I’ve always been a tech-y nerd ever since my days as an engineering and physics student at the University of Michigan in Ann Arbor.  After working on a towed camera system with NOAA in the Great Lakes, I became interesting in Oceanography and obtained a Masters degree from Scripps Institute of Oceanography.  Afterwards I worked for almost four years in Engineering for the Geophysics department before joining the Fish and Game ROV Team.

I’ve enjoyed working with Bob and I want others to discover what  cool and useful tool the ROV is.

Posted by: Yuko | April 12, 2010

ROV BOB on ABC news

Click here to see the video

BOB was in the ABC local channel in Monterey area in 2008.

Posted by: Yuko | April 12, 2010

About Me – GIS/Data Specialist

Hi, I’m the GIS/Data Specialist and ROV Navigator  for the team.  At-sea, I navigate ROV and manage all the data recording.  In the office, I process and analyze all the data such as ROV tracking positioning data, and habitat and fish video data, also I create all the maps we use for the cruise and rep0rt figures.

ROV control van: Pilot and navigator stay in this box for approximate 6 to 8 hours a day, staring at monitors all day long...

I joined the team in 2002 as an intern while I was an international student at Monterey Peninsula College.   I had over 8 years experience as a field technician at a Marine environmental consulting company in Japan before I came to the US.   After I completed an Associate Degree in Marine Science and Technology, I decided to stay in the US for the higher degree, and thenI transfered to Humboldt States University.  Luckily,  the ROV team office is located in Humboldt county too, so I could continue working for them.   After I graduated from HSU with a Bachelor’s Degree in Oceanography, I became the  GIS/Data Specialist for the team.

While working in Marine science for over 17 years , I have always enjoy working on board the vessels.  I do get sea sickness, but it doesn’t prevent me from this delight in my life.  My other pleasure is the technologies.  I love working with computers, both hardware and software.   I’m not a professional IT guy, but enough of one for making our data recording system work right and for troubleshooting it.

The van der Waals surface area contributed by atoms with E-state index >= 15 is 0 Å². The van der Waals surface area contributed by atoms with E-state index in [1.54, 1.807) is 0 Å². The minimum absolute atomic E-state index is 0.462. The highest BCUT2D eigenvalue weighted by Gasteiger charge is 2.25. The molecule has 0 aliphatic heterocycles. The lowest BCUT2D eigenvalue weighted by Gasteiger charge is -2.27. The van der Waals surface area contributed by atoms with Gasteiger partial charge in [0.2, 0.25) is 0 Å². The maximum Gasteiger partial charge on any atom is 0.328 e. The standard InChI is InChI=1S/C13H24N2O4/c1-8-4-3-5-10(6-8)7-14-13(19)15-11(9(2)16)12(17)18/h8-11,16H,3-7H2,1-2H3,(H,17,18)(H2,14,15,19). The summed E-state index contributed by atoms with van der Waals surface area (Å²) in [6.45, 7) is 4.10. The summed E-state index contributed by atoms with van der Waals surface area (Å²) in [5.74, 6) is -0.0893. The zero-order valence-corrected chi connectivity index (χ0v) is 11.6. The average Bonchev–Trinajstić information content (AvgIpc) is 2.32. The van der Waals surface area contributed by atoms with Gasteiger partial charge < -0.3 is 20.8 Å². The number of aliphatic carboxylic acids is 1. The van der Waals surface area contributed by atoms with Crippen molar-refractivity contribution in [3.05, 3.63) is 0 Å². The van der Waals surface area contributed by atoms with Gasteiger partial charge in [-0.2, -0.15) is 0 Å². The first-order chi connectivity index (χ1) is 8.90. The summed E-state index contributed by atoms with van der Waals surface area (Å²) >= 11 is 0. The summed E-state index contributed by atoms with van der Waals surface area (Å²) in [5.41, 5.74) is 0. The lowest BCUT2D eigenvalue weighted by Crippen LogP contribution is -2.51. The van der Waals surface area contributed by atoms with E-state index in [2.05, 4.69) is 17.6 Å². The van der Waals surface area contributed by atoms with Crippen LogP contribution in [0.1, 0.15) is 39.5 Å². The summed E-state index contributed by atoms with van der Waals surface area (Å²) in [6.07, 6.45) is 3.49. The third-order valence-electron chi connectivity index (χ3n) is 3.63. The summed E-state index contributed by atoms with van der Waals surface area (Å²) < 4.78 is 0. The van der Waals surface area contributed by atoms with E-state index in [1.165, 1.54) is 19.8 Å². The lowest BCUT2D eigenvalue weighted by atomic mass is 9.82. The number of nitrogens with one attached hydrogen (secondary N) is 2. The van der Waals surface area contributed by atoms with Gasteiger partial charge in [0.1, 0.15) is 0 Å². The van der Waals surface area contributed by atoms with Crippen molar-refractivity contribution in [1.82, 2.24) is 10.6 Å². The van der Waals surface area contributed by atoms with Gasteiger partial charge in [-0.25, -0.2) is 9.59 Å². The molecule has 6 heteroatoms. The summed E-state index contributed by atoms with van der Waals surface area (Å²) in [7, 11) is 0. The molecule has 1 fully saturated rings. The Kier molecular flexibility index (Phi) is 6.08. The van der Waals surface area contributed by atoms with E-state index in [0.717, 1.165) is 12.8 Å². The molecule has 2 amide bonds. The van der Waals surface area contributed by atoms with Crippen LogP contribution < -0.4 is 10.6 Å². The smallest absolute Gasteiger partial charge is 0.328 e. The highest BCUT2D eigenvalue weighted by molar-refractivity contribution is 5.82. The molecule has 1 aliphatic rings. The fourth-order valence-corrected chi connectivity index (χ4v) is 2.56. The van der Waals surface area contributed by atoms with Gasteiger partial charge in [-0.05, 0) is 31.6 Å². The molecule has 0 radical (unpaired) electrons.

We record over 100,000 positioning and sensor data and over 6 to 8 hours a day of video from each cruise.   In order to process the large quantity of data, it needs to be automated.  I have created VBA (Visual Basic for Application) Software for our database, and now most of the data processing is automated.   I’m still developing VBA software for data analysis, so that our biologists can find interesting results from the data.

Visualizing data is getting more important than ever.  GIS is the tool to visualize our spacial data.   I create hazard maps that show steep pinnacles  since ROV has to fly only 1 to 2 meters hight from the rocky ocean floor.  We are also planning to create 3D animated ROV tracking map to show our data, and showing our data on Google ocean (Google Earth).

At-sea, I navigate the ROV for flying BOB as straight as possible, also record XY position data, ROV sensor data and ROV video.   We use Hypack and Trackpoint III for ROV tracking.   This software can be so challenging, I have to prepare for it before every cruise.   With the ROV system upgrade, I’m expecting more challenging experiences this year!

ROV team with ROV BOB

Posted by: Patricia | April 10, 2010

Phantom ROV Forum

In response to the Deep Ocean Engineering bankruptcy announcement, we’ve started a Forum on google groups.  Phantom users can help out other Phantom users.

Join at http://groups.google.com/group/phantom-rov-forum